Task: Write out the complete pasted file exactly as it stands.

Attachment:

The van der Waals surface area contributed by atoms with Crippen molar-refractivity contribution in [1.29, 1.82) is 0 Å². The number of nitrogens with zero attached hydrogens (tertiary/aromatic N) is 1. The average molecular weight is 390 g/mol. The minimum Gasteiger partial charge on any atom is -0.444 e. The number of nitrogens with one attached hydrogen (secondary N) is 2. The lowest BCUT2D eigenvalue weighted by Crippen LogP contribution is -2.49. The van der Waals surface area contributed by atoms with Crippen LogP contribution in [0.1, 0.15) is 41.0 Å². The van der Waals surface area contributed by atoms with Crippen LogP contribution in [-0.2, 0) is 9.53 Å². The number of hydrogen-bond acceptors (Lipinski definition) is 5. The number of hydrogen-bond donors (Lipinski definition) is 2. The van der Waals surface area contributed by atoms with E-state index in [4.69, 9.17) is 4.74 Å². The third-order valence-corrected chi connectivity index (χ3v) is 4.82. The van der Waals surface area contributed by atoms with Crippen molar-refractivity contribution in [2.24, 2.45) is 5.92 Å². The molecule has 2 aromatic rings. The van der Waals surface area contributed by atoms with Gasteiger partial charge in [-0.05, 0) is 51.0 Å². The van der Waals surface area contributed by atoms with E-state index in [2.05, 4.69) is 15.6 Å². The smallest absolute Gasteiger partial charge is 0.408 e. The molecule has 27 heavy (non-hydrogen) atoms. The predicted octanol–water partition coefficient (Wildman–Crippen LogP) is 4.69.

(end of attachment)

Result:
The van der Waals surface area contributed by atoms with Crippen molar-refractivity contribution in [1.29, 1.82) is 0 Å². The number of nitrogens with zero attached hydrogens (tertiary/aromatic N) is 1. The average molecular weight is 390 g/mol. The minimum Gasteiger partial charge on any atom is -0.444 e. The number of nitrogens with one attached hydrogen (secondary N) is 2. The lowest BCUT2D eigenvalue weighted by Crippen LogP contribution is -2.49. The van der Waals surface area contributed by atoms with Crippen LogP contribution in [0.1, 0.15) is 41.0 Å². The van der Waals surface area contributed by atoms with Crippen LogP contribution in [-0.2, 0) is 9.53 Å². The number of hydrogen-bond acceptors (Lipinski definition) is 5. The number of hydrogen-bond donors (Lipinski definition) is 2. The van der Waals surface area contributed by atoms with E-state index in [4.69, 9.17) is 4.74 Å². The third-order valence-corrected chi connectivity index (χ3v) is 4.82. The van der Waals surface area contributed by atoms with Crippen molar-refractivity contribution in [2.24, 2.45) is 5.92 Å². The molecule has 2 aromatic rings. The van der Waals surface area contributed by atoms with Gasteiger partial charge in [-0.05, 0) is 51.0 Å². The van der Waals surface area contributed by atoms with E-state index in [2.05, 4.69) is 15.6 Å². The smallest absolute Gasteiger partial charge is 0.408 e. The molecule has 27 heavy (non-hydrogen) atoms. The predicted octanol–water partition coefficient (Wildman–Crippen LogP) is 4.69.